Podmed surgery1 T1.txt

  1. What is the most common scalpel blade size?
  2. What type of blade is common for nail procedures/tenotomy?
    Beaver blade
  3. What forceps are used for skin closure?
    adson rat-tooth
  4. What forceps are utilized for deep tissue handling?
    Adson brown
  5. What retractors are self-retaining?
    Weitland retractor
  6. What retractor is good for gripping bone?
    Hohman retractor
  7. What retractor is used for ankle surgery?
    Army/Navy retractor
  8. What forceps are similar to hemostats and have teeth on the end?
    Kocher traction forceps
  9. What saw RPM is common for podiatry?
    20,00 rpm
  10. How long should a patient abstain from food before entering the OR?
    8 hours
  11. Which is a better antiseptic for scrubbing: Iodine or Chloraprep?
  12. What is an egg crate used for in surgery?
    Reduce pressure around patient's bony prominences during surgery
  13. Which patient position is the best for surgery: Supine, lateral, prone, or trendelenberg
  14. What is the Trendelenberg position during surgery?
    table tilted so head is down
  15. Do incisions heal end-to-end or side-to-side?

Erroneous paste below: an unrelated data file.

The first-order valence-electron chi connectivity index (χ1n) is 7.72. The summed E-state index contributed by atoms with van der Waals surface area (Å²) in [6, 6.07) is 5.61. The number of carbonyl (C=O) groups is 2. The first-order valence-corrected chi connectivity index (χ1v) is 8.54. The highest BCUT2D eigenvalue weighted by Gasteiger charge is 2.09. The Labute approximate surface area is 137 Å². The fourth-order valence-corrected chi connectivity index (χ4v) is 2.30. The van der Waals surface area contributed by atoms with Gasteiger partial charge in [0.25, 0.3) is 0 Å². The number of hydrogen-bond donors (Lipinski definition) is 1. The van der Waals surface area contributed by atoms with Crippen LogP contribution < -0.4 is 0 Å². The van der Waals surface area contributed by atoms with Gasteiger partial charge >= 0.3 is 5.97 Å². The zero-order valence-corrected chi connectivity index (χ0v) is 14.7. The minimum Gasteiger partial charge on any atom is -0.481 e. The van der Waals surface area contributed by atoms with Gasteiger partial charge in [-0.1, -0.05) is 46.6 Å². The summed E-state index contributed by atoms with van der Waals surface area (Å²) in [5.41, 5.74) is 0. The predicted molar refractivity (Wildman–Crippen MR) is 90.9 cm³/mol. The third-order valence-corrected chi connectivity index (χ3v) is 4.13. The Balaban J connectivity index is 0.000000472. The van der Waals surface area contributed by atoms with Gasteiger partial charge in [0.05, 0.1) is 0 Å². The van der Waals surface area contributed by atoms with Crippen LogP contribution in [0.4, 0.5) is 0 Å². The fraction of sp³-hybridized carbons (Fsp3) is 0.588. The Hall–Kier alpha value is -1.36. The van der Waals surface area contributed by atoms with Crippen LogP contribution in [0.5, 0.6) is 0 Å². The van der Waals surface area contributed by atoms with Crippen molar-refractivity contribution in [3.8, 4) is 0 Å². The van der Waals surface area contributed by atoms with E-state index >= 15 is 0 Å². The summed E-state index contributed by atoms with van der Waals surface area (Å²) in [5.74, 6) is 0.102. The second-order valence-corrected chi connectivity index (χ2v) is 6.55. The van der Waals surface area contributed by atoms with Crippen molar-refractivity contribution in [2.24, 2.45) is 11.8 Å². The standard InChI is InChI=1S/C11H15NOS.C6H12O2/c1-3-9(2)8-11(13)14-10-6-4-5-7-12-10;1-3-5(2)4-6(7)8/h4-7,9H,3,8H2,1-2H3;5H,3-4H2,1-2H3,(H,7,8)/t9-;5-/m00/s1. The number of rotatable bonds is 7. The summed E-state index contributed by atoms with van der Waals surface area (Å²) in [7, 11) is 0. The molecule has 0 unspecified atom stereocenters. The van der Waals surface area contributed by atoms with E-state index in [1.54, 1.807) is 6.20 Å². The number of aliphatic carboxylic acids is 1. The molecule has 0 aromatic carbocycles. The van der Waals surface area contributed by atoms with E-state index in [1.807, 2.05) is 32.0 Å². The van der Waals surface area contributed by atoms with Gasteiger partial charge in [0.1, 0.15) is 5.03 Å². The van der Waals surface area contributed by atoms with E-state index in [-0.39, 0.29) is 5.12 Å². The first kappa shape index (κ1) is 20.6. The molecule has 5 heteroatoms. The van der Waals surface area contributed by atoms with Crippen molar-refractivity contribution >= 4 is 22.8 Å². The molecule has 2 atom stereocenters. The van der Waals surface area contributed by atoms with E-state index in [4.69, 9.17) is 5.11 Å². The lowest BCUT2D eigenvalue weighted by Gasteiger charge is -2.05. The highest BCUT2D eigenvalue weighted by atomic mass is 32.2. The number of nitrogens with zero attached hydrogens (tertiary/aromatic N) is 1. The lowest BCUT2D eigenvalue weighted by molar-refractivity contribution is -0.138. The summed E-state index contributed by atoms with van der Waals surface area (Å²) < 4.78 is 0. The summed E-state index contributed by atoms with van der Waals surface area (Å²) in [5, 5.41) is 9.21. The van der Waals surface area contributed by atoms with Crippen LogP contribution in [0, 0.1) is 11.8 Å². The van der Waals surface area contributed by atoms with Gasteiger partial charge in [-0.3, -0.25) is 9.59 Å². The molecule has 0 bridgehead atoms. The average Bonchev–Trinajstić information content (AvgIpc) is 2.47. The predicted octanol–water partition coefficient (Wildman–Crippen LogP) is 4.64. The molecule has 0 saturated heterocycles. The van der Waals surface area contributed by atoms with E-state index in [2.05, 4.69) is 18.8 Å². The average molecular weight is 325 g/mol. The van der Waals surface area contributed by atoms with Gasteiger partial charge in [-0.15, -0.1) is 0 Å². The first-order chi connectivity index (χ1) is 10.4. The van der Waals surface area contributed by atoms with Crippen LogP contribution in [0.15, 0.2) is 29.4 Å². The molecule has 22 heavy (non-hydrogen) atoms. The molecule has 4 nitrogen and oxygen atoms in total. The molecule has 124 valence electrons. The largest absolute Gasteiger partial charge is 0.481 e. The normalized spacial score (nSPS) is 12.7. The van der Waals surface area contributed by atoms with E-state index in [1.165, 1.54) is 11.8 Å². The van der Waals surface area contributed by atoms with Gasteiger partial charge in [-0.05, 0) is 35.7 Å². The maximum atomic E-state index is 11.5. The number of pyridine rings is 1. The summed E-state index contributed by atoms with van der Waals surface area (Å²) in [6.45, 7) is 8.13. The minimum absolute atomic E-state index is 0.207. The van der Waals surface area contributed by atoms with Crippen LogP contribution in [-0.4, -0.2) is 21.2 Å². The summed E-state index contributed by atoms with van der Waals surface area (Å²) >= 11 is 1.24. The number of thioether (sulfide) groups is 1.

16. What does RSTL stand for?
    Relaxed skin tension lines
  17. Should you be parallel or perpendicular to the RSTLs?
  18. What should be the length of a skin bridge to reduce necrosis possibilities?
    >1cm (never less than 1cm)
  19. When is a DuVries incision made?
    Plantar fasciotomy
  20. What are the five hemostat methods? ((MCATT)
    • Mechanical
    • Chemical
    • Anatomical
    • Thermal
    • Tourniquet
  21. What is the diff b/t bipolar and monopolar thermal hemostasis?
    • Bipolar: current between tips of forceps
    • Monopolar: current through body, requires grounding
  22. What is the max time to have a patient in a tourniquet?
    1.5-2 hrs
  23. How long should a tourniquet be reperfused before acivating again?
    10 minutes
  24. What is the formula for limb occlusion pressure in adults and infants?
    • adult: Systolic pressure + 100 mmHg
    • infant: Sys pressure + 50mmHg
  25. What is the max tourniquet pressure for the thigh and calf?
    • thigh: 300mmHg
    • calf: 250mmHg
  26. What is the max tourniquet pressure for the ankle and thigh of an infant?
    • thigh: 200